Contact: Nicholas Throckmorton, 703/358-2235
The U.S. Fish and Wildlife Service today announced a major revision to the regulations governing falconry in the United States and its territories. The changes, published in today's Federal Register, simplify the agency's regulations and reflect current practices in the traditional use of raptors for sport hunting.
"Falconers care deeply about wild raptors, hunting and the legacy of their sport," said Service Director H. Dale Hall. "At the request of state fish and wildlife agencies and falconers nationwide, the new regulations streamline the permitting process and clarify what is considered as acceptable falconry practices."
Highlights of the new falconry regulations include:
The Service first proposed the revisions and opened a public comment period on February 9, 2005, in response to a request from the Association of Fish and Wildlife Agencies (state fish and wildlife agencies). The request asked the Service to consider eliminating the duplicative federal/state falconry permit system. During the 90 day public comment period, the Service received 967 comments from individuals and organizations, including 30 from states and 3 from other government entities on the proposed rule. The final rule can be found at http://migratorybirds.fws.gov.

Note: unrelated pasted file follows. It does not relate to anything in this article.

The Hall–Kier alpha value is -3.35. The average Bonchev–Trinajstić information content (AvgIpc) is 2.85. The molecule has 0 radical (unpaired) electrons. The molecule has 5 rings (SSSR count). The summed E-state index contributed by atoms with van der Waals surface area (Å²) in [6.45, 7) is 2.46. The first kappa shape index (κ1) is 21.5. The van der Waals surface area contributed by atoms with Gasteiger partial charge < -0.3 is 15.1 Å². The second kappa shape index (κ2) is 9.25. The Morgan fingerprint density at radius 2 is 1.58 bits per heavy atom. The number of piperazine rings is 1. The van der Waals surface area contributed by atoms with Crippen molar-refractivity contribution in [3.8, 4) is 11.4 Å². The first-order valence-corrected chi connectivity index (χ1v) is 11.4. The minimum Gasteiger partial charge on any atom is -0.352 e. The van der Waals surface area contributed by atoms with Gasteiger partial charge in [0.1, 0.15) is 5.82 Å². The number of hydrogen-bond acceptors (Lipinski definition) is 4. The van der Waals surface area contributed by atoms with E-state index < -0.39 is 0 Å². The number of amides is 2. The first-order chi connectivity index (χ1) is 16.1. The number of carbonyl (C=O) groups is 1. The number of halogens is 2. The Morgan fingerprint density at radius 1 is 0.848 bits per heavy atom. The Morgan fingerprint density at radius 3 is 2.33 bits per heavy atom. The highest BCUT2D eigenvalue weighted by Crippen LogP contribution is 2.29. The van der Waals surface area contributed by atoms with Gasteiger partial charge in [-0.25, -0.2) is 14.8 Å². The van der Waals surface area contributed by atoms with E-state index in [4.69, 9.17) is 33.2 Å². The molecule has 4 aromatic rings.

The Service is the Federal agency with the primary responsibility for managing migratory birds. Falconry regulations are based on the Migratory Bird Treaty Act of 1918, which implements conventions with Canada, Mexico, Japan and Russia. Falconry regulations for golden eagles are based on the Bald and Golden Eagle Protection Act.
The mission of the U.S. Fish and Wildlife Service is working with others to conserve, protect and enhance fish, wildlife, plants and their habitats for the continuing benefit of the American people. We are both a leader and trusted partner in fish and wildlife conservation, known for our scientific excellence, stewardship of lands and natural resources, dedicated professionals and commitment to public service. For more information on our work and the people who make it happen, visit www.fws.gov.